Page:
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We need a more effective public records law

We entered last week with news Oregon Attorney General Ellen Rosenblum had submitted revisions to Oregon Public Records Law for consideration during the 2017 legislative session. The revisions are based on recommendations from a task force made up of members of the media and state and local governments and others, and are presumed to give priority to the public’s right to know.

The revised law is expected to clarify deadlines for when agencies need to respond to public records requests. But more importantly, from our perspective, we want new legislation to clarify the many exemptions state and local officials can cite to keep documents secret, as well as a reckoning on the attorney-client privilege exemption popularized in 2006’s Klamath County School District vs. Teamy case. The Teamy case set the standard for documents and reports completed at the direction of an attorney, one hired by a public agency, to be locked away from public review.

At its heart, Oregon’s records law is a disclosure law — but through voluminous exemptions that have been tacked onto it, it is now a law more suited for aiding government secrecy. Those who work in government know this. Even when agencies have granted release, they often require huge payments to cover legal review of the documents beforehand. And when release of the document is flatly denied, the only recourse for media or the general public is to petition the state’s Attorney General’s Office or, in the case of non-state issues, the District Attorney’s Office.

It’s a time-consuming process that is flawed due to public agencies’ now-common practice of burying all documents in the name of attorney-client privilege. While other exemptions can be dismissed if a public interest test for release of the documents is met, through the catch-all practice of attorney-client privilege, which exists outside of the records law, attorneys are able to pad their pockets, public officials operate with impunity, and the taxpaying public remains obliviously in the dark.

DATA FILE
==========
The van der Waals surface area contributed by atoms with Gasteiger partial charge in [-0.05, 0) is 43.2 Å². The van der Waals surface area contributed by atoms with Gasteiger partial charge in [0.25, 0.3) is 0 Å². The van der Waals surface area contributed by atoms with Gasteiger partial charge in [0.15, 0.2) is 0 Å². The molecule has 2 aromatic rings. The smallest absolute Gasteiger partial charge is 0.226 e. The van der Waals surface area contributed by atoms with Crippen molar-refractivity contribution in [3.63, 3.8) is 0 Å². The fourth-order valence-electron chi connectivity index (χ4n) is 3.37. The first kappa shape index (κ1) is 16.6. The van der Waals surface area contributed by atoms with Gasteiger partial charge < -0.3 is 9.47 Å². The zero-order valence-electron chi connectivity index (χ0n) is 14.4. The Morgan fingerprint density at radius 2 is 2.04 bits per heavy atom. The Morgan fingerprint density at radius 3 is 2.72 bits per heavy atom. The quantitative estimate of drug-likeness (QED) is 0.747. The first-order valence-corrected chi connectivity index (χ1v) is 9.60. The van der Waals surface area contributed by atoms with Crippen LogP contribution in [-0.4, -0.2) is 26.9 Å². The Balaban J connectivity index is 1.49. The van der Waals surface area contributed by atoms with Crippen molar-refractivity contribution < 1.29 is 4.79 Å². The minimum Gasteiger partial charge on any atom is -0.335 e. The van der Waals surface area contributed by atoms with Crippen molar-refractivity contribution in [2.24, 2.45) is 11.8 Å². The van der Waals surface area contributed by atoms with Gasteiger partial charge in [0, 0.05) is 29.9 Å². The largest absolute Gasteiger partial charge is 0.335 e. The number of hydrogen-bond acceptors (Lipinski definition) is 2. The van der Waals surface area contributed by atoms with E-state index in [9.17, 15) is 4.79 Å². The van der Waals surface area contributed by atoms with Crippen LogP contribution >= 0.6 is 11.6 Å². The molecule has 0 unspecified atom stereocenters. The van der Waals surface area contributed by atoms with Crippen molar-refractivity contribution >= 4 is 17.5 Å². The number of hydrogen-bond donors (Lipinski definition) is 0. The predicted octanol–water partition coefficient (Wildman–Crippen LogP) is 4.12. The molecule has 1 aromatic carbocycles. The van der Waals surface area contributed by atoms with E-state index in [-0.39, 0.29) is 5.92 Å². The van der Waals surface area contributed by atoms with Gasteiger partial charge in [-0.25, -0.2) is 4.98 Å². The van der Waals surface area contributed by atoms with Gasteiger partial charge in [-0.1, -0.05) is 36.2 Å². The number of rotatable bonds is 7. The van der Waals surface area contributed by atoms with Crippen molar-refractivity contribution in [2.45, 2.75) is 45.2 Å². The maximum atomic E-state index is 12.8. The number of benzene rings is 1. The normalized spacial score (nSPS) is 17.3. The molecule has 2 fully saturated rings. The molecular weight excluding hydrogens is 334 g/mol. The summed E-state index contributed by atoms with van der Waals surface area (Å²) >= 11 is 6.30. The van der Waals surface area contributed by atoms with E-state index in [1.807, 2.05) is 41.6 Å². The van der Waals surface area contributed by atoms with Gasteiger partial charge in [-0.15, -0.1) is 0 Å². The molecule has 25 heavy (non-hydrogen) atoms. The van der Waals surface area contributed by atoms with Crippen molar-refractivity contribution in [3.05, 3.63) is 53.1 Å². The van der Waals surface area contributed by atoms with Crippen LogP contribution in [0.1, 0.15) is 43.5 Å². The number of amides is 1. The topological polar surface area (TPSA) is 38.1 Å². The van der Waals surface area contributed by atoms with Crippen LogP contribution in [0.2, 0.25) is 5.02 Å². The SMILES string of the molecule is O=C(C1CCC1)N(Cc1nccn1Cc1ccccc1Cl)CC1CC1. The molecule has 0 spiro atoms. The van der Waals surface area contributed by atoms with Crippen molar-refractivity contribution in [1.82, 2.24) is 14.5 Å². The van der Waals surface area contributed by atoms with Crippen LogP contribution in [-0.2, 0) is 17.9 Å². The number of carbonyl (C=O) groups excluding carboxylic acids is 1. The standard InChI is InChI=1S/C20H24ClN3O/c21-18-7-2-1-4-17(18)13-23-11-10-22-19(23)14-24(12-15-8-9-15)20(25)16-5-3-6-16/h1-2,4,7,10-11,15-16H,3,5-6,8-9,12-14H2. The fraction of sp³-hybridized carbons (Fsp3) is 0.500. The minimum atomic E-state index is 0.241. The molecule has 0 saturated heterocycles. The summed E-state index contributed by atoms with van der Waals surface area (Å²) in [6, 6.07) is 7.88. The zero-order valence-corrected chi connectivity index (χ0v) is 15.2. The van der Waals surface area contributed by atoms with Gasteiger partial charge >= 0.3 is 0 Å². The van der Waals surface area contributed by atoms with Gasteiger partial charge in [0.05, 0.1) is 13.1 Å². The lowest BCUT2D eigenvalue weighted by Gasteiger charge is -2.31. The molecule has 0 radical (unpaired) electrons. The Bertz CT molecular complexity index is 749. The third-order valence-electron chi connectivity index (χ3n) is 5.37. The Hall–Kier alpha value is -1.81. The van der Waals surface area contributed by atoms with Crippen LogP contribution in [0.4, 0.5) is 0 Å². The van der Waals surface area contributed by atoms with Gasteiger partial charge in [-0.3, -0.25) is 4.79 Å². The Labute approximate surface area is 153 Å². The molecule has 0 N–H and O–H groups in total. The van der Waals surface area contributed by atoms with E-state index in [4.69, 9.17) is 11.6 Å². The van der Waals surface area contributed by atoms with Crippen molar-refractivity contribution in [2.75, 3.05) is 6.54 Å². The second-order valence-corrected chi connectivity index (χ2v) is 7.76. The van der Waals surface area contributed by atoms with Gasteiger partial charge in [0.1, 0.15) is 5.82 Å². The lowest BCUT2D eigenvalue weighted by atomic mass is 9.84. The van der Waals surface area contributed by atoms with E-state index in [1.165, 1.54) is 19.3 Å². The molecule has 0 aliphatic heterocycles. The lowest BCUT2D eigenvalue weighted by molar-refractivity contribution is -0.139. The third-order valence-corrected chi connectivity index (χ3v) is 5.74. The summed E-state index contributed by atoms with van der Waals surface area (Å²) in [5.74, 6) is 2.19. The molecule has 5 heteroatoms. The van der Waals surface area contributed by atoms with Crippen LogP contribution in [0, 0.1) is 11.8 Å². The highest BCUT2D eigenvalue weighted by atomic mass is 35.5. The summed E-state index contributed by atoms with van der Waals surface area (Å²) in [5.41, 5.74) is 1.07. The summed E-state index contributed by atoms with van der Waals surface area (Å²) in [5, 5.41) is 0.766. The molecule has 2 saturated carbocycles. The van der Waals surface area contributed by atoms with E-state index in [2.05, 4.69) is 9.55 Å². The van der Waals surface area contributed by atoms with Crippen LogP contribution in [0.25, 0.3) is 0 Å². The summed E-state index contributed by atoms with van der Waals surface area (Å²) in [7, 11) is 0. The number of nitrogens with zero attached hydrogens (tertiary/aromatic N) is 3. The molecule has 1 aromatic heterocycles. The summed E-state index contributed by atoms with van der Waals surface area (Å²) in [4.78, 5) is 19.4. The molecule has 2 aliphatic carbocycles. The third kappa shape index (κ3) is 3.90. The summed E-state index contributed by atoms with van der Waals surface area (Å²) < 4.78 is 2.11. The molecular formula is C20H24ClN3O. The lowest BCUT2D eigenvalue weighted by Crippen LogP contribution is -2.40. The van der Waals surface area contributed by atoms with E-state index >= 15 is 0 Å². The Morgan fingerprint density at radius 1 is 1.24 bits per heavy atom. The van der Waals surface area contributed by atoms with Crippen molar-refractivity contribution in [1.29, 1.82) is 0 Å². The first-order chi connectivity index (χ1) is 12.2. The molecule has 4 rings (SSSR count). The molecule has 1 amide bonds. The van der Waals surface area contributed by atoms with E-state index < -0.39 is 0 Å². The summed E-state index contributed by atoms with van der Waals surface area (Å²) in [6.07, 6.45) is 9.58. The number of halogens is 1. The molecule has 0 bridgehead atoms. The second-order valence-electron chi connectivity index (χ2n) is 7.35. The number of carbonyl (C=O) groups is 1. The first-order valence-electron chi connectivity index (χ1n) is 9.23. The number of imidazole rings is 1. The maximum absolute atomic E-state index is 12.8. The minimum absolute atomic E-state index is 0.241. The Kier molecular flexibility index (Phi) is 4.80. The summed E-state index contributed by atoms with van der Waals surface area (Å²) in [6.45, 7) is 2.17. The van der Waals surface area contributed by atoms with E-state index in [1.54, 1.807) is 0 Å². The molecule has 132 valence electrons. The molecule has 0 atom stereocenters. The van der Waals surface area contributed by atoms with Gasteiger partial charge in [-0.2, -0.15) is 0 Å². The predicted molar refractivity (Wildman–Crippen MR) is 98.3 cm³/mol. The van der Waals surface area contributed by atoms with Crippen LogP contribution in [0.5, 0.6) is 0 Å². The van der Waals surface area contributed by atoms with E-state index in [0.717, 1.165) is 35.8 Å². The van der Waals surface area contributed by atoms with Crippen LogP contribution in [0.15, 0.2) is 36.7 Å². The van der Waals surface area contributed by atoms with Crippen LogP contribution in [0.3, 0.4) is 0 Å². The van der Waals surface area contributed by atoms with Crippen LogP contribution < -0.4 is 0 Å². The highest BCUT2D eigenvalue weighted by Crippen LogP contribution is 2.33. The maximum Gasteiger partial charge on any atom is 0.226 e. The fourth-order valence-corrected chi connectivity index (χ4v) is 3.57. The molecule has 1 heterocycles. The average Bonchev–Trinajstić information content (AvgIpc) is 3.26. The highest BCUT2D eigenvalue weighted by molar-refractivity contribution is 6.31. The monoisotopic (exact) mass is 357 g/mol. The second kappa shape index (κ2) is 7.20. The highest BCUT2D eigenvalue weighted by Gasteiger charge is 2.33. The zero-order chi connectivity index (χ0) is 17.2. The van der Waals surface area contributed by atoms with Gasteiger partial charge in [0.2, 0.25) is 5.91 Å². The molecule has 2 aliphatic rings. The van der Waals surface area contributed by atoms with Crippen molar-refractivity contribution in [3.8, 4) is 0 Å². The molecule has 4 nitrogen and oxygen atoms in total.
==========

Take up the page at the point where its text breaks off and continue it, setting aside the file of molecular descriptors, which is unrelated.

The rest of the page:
Release of public documents under Oregon’s records law is not the only way media outlets receive such files, as numerous sterling examples of watchdog journalism exemplify; but it is an important tool for shedding light on government operations. We welcome the task force and its recommendations, and have our fingers crossed the entire process genuinely aids the public’s right to know and is not for naught.

We believe in watchdog journalism at the Spotlight. It’s not easy. Not only is it an uncertain exercise that takes a lot of work, especially for a small staff like ours, but just like most other government-run agencies, government officials in Columbia County really don’t want the public to take notice of, or acknowledge, any blemishes in their record. There is always pushback.

We need a more effective public records law to aid our mission of delivering quality, meaningful information to our readership. And that, more than anything else, is our purpose.